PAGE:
The 3020 was the budget standmount to strike fear into rivals for many years, but does the ‘i’ still have it?
PRODUCT Q Acoustics 3020i
TYPE 2-way standmount loudspeaker
DIMENSIONS (WxHxD) 170 x 278 x 282mm
• 1x 22mm soft dome tweeter
• 1x 125mm mid/bass driver
• Quoted sensitivity: 88dB/1W/1m (6ohm)
DISTRIBUTOR Armour Home Electronics
Even if it were new, the recently superseded 3020 would still be a fine standmount shooting for top honours.
But, as the larger of the two offerings in the new 3000i series lineup, the 3020i promises to be nothing less than formidable.
The 3020i boasts 25 percent extra internal volume, which means better low-frequency performance with enhanced sensitivity and bass extension.
The 125mm mid/bass driver uses a cone precision formed from impregnated and coated paper and mated with a newly developed, low-hysteresis, rubber surround – claimed to accelerate without flexing and stop very accurately without unwanted resonances.
The 22mm micro-fibre soft dome tweeter is decoupled from the baffle to isolate it from vibrations from the mid/bass driver and has a wide surround for increased dispersion.
There are four finishes available: graphite grey, carbon black, Arctic white or, as here, English walnut.
The neatly integrated binding posts and natty chrome driver trims look distinctly up market, too.
Group Tests are unbeatable for the juxtaposed contrasts they often pose, and here we have a big one.
After the stripped down, foot-to-the-floor presentational style of the Jamo, the 3020i is a real exhale… and relax moment.
It’s the ‘“Chill buddy, I’ve got this’” speaker of the group and whether it’s hosting Donald, Diana, Stanley or Boz, is an absolute delight from start to finish.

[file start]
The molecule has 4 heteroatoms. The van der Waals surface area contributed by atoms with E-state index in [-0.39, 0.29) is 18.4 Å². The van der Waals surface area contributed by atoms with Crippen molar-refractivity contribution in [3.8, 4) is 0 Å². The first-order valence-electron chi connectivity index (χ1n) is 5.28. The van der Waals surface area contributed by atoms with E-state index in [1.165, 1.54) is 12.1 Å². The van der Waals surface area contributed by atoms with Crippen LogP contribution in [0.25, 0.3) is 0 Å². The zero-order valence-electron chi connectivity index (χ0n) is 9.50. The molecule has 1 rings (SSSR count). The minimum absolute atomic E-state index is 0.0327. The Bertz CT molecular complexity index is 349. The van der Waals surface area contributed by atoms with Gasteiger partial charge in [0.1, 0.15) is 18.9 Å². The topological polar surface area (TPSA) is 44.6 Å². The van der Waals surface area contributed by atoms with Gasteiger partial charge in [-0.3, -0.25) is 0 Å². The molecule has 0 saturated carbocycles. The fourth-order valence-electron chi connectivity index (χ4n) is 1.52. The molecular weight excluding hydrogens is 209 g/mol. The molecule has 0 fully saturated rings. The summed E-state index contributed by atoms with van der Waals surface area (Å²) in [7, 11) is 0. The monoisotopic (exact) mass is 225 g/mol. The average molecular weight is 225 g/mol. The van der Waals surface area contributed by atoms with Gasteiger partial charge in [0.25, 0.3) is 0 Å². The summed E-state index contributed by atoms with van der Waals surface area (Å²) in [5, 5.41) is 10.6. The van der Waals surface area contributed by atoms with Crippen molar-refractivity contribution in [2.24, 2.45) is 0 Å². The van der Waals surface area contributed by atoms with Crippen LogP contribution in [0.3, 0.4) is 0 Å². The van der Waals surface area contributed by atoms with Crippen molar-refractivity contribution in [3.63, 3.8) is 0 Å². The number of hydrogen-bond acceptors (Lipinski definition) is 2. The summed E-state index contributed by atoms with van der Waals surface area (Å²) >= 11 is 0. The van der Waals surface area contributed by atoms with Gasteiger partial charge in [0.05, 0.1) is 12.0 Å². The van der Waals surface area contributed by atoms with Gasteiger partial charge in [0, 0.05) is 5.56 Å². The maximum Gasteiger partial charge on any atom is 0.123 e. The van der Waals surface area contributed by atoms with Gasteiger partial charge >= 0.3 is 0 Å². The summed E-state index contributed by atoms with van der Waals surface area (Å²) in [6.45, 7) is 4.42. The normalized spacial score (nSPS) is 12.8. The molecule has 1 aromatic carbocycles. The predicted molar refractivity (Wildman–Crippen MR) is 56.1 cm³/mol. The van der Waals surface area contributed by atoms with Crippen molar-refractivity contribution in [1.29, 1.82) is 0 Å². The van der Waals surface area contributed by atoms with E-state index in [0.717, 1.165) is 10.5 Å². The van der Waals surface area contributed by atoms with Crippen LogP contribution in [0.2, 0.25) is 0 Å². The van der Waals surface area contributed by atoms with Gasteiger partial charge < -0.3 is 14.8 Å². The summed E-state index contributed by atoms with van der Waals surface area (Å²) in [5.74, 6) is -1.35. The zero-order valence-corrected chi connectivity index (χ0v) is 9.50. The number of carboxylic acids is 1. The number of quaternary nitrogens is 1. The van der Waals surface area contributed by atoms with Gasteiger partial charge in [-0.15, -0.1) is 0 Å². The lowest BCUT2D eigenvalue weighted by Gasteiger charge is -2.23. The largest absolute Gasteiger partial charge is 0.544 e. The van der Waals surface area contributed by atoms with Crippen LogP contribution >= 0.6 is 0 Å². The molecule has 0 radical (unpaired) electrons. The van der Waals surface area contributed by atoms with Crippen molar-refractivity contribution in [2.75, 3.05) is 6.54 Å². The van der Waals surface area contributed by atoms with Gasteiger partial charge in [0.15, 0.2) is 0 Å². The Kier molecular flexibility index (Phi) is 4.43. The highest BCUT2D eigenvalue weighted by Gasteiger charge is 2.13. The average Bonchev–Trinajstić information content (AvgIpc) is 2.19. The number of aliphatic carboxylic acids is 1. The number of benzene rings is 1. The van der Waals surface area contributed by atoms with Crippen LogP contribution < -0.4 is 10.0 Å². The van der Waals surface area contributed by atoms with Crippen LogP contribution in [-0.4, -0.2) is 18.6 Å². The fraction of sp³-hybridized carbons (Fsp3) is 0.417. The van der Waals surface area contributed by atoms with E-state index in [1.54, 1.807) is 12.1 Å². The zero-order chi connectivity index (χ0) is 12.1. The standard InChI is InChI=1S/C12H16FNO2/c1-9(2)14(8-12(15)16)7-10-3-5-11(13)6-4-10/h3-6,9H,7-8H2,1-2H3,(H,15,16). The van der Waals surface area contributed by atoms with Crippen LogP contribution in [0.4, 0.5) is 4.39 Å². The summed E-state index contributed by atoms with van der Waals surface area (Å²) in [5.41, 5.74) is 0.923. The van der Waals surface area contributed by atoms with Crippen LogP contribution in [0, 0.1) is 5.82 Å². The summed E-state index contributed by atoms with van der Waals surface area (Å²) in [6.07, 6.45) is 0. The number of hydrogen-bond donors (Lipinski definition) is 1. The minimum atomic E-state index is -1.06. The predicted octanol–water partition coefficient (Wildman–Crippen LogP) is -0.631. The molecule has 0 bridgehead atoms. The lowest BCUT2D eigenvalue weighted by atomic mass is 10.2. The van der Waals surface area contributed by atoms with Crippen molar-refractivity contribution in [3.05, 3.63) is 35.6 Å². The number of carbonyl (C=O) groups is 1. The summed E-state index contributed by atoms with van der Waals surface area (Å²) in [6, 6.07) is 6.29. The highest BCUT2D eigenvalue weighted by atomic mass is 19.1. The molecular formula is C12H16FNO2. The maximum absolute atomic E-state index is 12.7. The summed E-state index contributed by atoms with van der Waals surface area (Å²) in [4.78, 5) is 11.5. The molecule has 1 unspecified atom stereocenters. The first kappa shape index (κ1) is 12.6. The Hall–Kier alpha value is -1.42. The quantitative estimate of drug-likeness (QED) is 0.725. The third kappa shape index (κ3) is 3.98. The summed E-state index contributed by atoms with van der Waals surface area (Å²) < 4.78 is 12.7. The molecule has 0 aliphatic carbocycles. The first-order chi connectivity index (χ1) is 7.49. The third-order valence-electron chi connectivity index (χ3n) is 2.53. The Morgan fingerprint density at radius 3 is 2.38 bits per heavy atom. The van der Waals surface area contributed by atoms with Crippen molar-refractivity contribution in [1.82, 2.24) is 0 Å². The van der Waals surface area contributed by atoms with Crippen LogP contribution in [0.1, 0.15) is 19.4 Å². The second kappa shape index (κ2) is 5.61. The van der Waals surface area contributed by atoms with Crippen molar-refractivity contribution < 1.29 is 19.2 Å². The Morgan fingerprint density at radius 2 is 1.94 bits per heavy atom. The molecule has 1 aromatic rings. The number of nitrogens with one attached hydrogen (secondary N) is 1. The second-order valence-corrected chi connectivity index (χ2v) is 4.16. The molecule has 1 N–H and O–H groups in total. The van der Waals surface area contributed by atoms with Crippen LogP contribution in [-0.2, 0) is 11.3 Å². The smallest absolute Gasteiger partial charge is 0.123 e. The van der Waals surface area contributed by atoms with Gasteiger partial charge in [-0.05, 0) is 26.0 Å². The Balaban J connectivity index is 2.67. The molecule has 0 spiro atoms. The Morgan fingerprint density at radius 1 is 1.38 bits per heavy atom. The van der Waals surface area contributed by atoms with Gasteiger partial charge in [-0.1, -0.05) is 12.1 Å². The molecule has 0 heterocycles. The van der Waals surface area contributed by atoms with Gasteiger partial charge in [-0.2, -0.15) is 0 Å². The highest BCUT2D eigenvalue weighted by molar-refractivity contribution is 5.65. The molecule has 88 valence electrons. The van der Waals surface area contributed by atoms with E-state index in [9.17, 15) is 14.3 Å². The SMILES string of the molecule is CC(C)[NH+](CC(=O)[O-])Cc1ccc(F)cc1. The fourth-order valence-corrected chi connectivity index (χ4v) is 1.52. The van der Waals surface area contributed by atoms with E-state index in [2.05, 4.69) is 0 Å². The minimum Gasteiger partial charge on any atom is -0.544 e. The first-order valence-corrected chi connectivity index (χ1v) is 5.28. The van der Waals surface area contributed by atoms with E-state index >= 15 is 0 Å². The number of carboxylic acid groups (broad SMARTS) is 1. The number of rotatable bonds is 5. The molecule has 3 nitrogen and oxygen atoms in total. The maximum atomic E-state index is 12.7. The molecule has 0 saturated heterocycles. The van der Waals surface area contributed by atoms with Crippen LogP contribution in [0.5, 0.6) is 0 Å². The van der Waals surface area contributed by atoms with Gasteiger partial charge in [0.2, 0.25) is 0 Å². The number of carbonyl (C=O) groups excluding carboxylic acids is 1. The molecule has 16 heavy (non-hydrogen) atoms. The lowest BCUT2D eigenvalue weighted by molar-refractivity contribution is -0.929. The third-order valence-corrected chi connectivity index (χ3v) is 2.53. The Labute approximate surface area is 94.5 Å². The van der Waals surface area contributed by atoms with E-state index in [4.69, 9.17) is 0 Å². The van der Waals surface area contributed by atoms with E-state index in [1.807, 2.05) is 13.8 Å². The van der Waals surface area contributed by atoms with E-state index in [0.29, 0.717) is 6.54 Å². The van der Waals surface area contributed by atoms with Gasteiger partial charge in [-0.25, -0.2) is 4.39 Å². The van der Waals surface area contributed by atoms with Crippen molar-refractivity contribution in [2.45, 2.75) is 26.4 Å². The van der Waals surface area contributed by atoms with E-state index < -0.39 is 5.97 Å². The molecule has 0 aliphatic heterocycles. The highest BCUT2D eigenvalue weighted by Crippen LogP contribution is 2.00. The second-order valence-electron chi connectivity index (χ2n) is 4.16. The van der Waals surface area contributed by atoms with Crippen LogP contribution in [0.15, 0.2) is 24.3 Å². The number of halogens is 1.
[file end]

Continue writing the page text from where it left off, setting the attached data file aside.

The night might belong to Mona, but Fagen’s laid back groove is palpably the 3020i’s.
The QA’s impressive hi-fi skillset is definitely a factor here. Its smooth, extended treble has fine inner detail and integrates seamlessly with a midband that is poised, open and articulate, which in turn, melds with the weighty, tuneful bass.
The Fagen cut is a good test here, its lower synth-generated octaves are recorded with perhaps a tad too much prominence in the mix, which can easily sound bloated and ploddy on less-disciplined speakers.
But the 3020i walks the line perfectly, its bass sounding full and firm with no sign of dissolving into turgidity.
But it’s the musicality and coherence that stuns – the sheer scale and generosity of the sound and its unerring ability to lay bare the spirit and emotional power of the music.
The Stanley Clarke Band’s sci-fi- infused workout might hit new heights of fiery, grandiose absurdity, but it’s the gentle beauty of Desperado that shows the speaker’s true class.
The deep warmth and husky veneer of Diana Krall’s vocal is exquisitely portrayed, the accompanying piano and massed strings possess a shimmering, scalp tingling presence.
Strength and subtlety, the 3020i delivers both with apparent ease
Claims for the new 3020i are predictable and straightforward: better sound and smarter looks.
Yet nudging the bar a little higher isn’t so simple, you might suppose, when the superseded 3020 was already exemplary in both respects.
But with Q Acoustics having achieved so much with its Concept 500 flagship, trickle-down is an obvious and potent gift, most critically the tech it calls P2P.
This stands for point-to-point bracing, which according to QA supplies internal support in areas of the cabinet that need stiffening, including an extra precision-cut damping panel – thus eliminating sympathetic resonance.
Cue a quieter box and more focused, accurate and low-distortion fidelity.
More than just a safe pair of hands, the 3020i has real star quality
- Beautifully judged and balanced sound quality
- Effortless musicality
- Cabinet depth will be too much for some stands